> going from this land here to that,
        > in a sailor suit and cap."
        > -- Lou Reed

        Heroin, it's my wife & it's my life,
        Heroin, be the death of me.
        --also Lou Reed, the same song, actually.
        >
      • William Arnal
        ... But even that, I think, assumes too much. What we have, in fact, are a handful of fragments from, I think, 3 separate copies of Thomas is ONE place (the
        Message 3 of 5 , Apr 2, 2002
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          Randy Helzerman writes:

          > > How on earth do we *know* this? I see no evidence for it at all.
          >
          >Since we've found fragments of GTh in various
          >places, we know that messangers circulated copies
          >of GTh, no? I really didn't mean anything more
          >profound than that, I'm afraid.

          But even that, I think, assumes too much. What we have, in fact, are a
          handful of fragments from, I think, 3 separate copies of Thomas is ONE place
          (the POxy fragments), and another, single, MS from fairly nearby and from
          about a century or more later. This does not suggest wide distribution.
          Moreover, even if we grant a wider distribution than the MS evidence
          suggests (which I think I'm willing to do), there is no reason at all to
          imagine that the mechanism of that distribution took a form in ANY way
          analogous to "mail." I would be more inclined to assume that Thomas was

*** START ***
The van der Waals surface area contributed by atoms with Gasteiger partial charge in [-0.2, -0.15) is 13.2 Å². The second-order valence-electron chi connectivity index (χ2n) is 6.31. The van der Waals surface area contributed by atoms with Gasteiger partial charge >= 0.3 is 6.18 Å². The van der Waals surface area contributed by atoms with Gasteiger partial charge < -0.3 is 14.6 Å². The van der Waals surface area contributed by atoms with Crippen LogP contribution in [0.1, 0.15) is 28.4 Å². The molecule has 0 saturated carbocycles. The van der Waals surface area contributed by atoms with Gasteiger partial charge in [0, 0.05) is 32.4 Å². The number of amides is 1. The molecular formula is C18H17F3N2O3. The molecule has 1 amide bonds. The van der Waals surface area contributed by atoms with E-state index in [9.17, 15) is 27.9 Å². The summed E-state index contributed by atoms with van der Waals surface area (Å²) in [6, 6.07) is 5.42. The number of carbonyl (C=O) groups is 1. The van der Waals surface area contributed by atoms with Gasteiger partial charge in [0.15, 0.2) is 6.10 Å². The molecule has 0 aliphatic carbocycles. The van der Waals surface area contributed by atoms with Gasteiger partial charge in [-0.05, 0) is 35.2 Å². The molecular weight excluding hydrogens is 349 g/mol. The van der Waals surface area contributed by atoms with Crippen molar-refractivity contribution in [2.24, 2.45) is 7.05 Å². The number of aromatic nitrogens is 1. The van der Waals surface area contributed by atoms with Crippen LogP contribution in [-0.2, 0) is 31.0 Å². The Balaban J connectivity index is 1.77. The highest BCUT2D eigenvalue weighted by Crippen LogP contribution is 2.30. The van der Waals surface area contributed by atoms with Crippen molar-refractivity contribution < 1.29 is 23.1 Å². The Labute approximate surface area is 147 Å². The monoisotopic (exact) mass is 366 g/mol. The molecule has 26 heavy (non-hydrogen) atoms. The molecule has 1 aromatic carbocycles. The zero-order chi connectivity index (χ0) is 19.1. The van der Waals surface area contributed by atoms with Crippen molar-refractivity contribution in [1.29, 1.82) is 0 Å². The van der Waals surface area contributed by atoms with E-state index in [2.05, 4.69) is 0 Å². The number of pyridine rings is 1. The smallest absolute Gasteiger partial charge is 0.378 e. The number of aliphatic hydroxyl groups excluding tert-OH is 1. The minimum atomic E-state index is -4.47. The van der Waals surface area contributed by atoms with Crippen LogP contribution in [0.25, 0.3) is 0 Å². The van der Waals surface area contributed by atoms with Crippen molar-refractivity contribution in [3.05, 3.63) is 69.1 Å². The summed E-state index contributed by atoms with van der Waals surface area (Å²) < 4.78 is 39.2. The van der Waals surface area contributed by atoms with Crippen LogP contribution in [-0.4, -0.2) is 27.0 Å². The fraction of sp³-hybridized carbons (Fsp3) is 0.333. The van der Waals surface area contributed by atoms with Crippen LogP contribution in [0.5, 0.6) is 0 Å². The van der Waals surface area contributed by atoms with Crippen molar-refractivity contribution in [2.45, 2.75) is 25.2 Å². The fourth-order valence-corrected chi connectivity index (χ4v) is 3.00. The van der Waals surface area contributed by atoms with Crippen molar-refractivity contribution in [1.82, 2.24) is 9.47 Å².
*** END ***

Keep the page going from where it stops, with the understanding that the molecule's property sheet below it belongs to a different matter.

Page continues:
transmitted more or less incidentally by personal contacts than by
          deliberate propagation.

          >arrghh! How embarrassing. Please don't take
          >offence at my "scribal error"!

          Not at all. I thought it was funny.

          >Now that our dialog has gotten off to such a good
          >start :-) I'd like to ask you (not unlike Abram
          >barganing with Yawheh at Mamre) if you could outline
          >for us your argument as to why you classify GTh 88
          >as Gnostic? Is the argument easily summarized, or
          >should I wait for the messanger to bring me a copy
          >of your article?

          Perhaps the latter is the best course of action. I wrote that piece many
          years ago, and don't remember the specific arguments re. 88 (if there even
          were any!). And I'm at home right now, so I don't have a copy of it handy.

          Bill
          ___________________________
          William Arnal
          Department of Religion
          University of Manitoba

          "I wish that I was born a thousand years ago.
          I wish that I'd sailed the darkened seas
          on a great big clipper ship,
          going from this land here to that,
          in a sailor suit and cap."
          -- Lou Reed


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        • William Arnal
          ... The problem is, when Arnal is encountered by most spell checkers, they don t (naturally enough) recognize it, and give anal as the nearest equivalent.
          Message 4 of 5 , Apr 6, 2002
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            Jim Bauer wrote:

            >As someone who almost went to the National Spelling Bee, I'd have to >say,
            >"Randy, use your word & grammar checkers a little more often".

            The problem is, when "Arnal" is encountered by most spell checkers, they
            don't (naturally enough) recognize it, and give "anal" as the nearest
            equivalent. This strikes me as divine justice of a sort.

            >Heroin, it's my wife & it's my life,
            >Heroin, be the death of me.
            >--also Lou Reed, the same song, actually.

            My very favourite song by Lou Reed, and possibly by anyone.

            Bill
            ___________________________
            William Arnal
            Department of Religion
            University of Manitoba

            "I wish that I was born a thousand years ago.
            I wish that I'd sailed the darkened seas
            on a great big clipper ship,
            going from this land here to that,
            in a sailor suit and cap."
            -- Lou Reed